Review: X-Morph: Defense (Nintendo Switch)

X-morph box switchDeveloper EXOR Studios has done such a phenomenal job in porting X-Morph: Defense ($19.99 Standard Edition, $29.99 Complete Edition) to the Switch that I hope it’s likely going to be a game that will be studied for quite some time students getting into game making or by other devs who want to port a game they’ve made onto the platform. From visuals to performance, it’s a wonderfully complete experience that easily stacks up to the other versions made for more powerful hardware.

The funny thing is, I initially didn’t want to play this because I pretty much stopped cold playing tower defense-type games thanks to to having played so many for so long I became bored with the relative sameness they shared despite thematic differences. Thankfully, the addition of fast-paced arcade-style twin stick shooting blends well with the real-time base expansion elements and yes, the ability to play not as the humans, but the aliens in the process of vanquishing anything the earthlings toss at them as they attempt to mine the planet for its resources.

Hey, if you’re going to wreck the planet, you may as well do it in style and a continent at a time, right?


Well… there goes the neighborhood (literally… or is it figuratively? I forget).

In each map, there’s a harvester core that drops down and needs to be protected from a few waves of earth troops ranging from a wide variety or land, air, and sea forces. You control a spacecraft that cab zip around and blast enemies, but you’ll need to also keep the earthers at bay by destroying buildings and collapsing them onto roads, fencing off other routes to funnel foes into easier to handle waves. You’ll need to supplement your ship’s weapon use with assorted tactics and the game will keep you constantly busy between waves as you upgrade and/or repair what you can before a new wave begins. The great thing here is you decide when a new wave spawns, so you’re more or less set for what’s coming. Well, to a point. On the harder modes, this one certainly isn’t a cakewalk, as enemy waves tend to be more aggressive than a nest of hornets being shaken by some kid how doesn’t know better.

The enemy has more than those assorted aircraft, wheeled weapons and other common futuristic gear you’re thinking of. Expect building to city block-sized bosses to go all out as they try to destroy your core and yep, take out too many buildings in the process. Hey, a little (well, a lot of collateral damage is “acceptable” if those aliens are sent packing, right? The other great thing about all this is missions tend to play out differently based on the strategies you employ, so no two games will be exactly the same unless you swipe ideas from the speedier players posting tips online on how to blaze through the missions. Even then, you’ll likely be curious enough to toss some caution to the wind and do things the way you prefer.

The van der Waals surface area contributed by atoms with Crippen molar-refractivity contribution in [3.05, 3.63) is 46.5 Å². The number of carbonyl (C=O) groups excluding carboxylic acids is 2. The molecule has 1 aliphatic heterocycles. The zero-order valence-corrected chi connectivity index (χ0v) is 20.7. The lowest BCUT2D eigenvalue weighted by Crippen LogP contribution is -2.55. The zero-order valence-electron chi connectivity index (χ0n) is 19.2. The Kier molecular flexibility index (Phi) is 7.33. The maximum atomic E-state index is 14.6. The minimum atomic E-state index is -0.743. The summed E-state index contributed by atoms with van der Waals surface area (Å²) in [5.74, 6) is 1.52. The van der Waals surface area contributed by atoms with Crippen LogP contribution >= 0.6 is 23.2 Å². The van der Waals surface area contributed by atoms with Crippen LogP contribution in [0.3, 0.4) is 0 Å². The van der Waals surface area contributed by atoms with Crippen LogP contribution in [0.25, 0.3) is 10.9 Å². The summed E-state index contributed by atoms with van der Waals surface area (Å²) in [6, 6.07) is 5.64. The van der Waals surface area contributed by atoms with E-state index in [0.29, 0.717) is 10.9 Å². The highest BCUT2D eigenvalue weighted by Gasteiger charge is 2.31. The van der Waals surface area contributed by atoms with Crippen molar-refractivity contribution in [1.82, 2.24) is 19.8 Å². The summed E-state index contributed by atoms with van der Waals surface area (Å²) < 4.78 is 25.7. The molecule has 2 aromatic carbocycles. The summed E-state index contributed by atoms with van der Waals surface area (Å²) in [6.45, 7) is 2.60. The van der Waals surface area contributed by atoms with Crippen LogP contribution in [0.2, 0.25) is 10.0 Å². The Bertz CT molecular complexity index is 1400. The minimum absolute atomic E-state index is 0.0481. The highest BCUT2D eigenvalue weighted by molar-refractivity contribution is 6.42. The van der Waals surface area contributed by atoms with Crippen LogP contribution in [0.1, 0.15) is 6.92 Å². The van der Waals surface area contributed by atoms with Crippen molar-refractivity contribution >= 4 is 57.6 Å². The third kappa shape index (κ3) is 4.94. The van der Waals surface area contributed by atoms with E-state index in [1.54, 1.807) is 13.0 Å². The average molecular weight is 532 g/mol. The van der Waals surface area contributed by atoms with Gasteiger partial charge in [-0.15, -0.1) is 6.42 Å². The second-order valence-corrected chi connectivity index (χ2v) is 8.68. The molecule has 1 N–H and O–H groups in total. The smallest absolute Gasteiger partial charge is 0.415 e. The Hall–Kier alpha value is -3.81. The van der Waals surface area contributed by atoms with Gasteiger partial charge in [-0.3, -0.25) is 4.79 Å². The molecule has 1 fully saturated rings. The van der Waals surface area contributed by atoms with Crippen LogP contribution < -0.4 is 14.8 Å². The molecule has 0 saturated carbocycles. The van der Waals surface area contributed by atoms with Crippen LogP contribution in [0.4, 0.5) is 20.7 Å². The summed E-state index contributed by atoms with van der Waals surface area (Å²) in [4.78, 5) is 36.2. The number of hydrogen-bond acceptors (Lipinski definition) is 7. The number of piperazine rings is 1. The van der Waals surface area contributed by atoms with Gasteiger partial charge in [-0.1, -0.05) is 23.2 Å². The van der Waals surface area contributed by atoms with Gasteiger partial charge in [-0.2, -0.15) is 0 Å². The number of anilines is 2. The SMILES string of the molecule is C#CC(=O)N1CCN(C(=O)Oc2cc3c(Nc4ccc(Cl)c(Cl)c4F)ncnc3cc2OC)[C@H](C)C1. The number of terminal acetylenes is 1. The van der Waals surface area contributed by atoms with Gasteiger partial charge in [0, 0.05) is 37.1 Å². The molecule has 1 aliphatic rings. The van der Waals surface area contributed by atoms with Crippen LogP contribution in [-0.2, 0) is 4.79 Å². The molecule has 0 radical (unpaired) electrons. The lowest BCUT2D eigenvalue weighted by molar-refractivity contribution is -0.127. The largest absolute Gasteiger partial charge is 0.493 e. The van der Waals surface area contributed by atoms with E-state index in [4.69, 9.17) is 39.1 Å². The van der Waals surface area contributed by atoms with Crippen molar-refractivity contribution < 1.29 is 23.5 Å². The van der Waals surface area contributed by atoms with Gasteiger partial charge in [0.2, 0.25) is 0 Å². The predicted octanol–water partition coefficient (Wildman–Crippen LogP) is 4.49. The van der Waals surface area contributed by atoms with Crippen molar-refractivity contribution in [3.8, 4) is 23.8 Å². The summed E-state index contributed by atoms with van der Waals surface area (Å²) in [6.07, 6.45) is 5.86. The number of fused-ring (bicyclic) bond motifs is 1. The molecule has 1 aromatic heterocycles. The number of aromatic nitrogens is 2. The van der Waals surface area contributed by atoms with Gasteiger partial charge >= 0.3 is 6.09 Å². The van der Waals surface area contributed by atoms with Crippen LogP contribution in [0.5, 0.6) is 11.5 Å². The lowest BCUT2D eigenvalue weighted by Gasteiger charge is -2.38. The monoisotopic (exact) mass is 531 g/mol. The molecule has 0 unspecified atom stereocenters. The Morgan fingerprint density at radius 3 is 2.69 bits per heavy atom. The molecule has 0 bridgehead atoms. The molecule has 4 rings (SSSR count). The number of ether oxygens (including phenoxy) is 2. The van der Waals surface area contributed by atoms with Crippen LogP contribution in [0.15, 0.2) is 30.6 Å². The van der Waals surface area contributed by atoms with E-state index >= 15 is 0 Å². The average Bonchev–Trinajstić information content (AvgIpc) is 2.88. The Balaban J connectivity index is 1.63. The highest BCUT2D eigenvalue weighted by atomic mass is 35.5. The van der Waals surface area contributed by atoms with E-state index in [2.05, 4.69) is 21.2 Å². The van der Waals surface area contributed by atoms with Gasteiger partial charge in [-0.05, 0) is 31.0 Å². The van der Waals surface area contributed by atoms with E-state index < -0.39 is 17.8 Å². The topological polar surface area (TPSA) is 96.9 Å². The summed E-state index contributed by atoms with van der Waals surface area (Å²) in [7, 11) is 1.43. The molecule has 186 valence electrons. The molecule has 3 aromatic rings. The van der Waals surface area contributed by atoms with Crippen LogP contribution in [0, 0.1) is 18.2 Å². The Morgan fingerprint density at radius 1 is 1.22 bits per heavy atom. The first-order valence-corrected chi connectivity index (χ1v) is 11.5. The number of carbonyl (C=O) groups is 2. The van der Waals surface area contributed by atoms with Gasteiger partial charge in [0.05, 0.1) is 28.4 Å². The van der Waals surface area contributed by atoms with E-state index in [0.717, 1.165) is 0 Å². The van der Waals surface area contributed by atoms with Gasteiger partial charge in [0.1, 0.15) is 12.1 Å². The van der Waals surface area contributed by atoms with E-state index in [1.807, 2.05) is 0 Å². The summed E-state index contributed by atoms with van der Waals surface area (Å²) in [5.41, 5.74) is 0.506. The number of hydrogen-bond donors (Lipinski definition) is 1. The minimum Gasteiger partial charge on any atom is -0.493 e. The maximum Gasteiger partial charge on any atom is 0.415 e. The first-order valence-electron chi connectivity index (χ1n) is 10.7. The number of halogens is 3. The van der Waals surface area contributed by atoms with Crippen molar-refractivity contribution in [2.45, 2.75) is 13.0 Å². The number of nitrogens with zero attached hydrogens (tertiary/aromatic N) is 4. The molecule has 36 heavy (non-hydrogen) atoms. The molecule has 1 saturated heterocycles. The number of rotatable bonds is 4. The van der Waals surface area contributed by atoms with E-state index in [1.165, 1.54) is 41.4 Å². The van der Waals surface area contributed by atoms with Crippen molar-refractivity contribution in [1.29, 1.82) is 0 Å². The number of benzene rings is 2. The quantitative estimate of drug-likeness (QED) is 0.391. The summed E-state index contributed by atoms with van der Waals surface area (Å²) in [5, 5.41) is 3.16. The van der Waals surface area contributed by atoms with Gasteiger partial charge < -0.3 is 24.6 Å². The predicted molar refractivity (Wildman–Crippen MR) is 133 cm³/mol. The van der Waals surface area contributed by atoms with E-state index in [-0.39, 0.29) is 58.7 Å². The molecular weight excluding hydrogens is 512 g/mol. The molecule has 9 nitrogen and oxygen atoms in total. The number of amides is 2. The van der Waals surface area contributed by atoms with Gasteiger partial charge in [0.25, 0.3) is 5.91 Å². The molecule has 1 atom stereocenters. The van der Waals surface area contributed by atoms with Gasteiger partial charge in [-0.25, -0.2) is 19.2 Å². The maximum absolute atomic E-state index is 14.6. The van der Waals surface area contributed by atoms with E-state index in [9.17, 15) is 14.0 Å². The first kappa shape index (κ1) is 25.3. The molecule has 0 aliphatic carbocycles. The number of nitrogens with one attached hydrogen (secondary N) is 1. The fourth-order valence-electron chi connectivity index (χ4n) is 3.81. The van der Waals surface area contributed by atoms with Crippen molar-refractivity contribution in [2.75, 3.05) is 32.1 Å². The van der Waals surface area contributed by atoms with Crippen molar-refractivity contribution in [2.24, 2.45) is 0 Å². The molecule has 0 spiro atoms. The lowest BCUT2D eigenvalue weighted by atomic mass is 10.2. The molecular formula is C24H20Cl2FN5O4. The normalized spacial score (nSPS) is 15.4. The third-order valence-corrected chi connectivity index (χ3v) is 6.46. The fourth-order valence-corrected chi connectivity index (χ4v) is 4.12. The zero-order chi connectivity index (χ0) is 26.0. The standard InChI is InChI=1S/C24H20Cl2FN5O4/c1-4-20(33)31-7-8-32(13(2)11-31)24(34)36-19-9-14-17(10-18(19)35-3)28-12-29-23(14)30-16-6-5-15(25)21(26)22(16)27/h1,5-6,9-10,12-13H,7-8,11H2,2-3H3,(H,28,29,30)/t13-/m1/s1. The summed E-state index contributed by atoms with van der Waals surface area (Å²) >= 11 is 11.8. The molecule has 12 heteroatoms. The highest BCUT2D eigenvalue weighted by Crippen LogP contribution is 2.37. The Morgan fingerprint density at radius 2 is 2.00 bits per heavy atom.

It’s too bad those tanks were just washed, huh? Well, they might survive that 3/4 of a building about to hit them (but don’t bet on it).

Visuals, music and sound design are all excellent here (the voice acting is all around perfect), the main campaign mode is quite lengthy and as noted, the ability to play as you prefer means many will get a load of replay value from this before they even touch the DLC content (an optional purchase unless you wisely nab that Complete Edition that gives you everything at a lower price point over making separate buys later on). Amusingly enough, I actually got a review code for the Standard Edition, but I don’t mind supporting EXOR down the road with a paid DLC purchase because the game is solid enough to make me want more when I’m ready (and yep, have made a bigger dent in the backlog).

Once you complete the first map, Survival Mode is unlocked and allows you to play an endless map where you’ll eventually lose, but half the thrill is seeing how long you can hold out before the inevitable happens. It’s also a fun way to stress yourself out while you try implementing every tactic you can think of from great to terrible, but all that is up to you, of course. Sure, a two-player mode would have been a super addition, but I don’t even want to know what sort of sorcery would have needed to happen to get that running on any console with so much happening on screen. Bottom line time: Outstanding and just pure fun to play, X-Morph Defense is a truly fantastic hybrid that deserves not only a larger audience, but some sort of follow up in the future.


This world tour stuff is pretty darn hectic, huh? Those aliens are really blowing up the scene with all their greatest hits, amirite?


Score: A (95%)


Review code provided by the publisher


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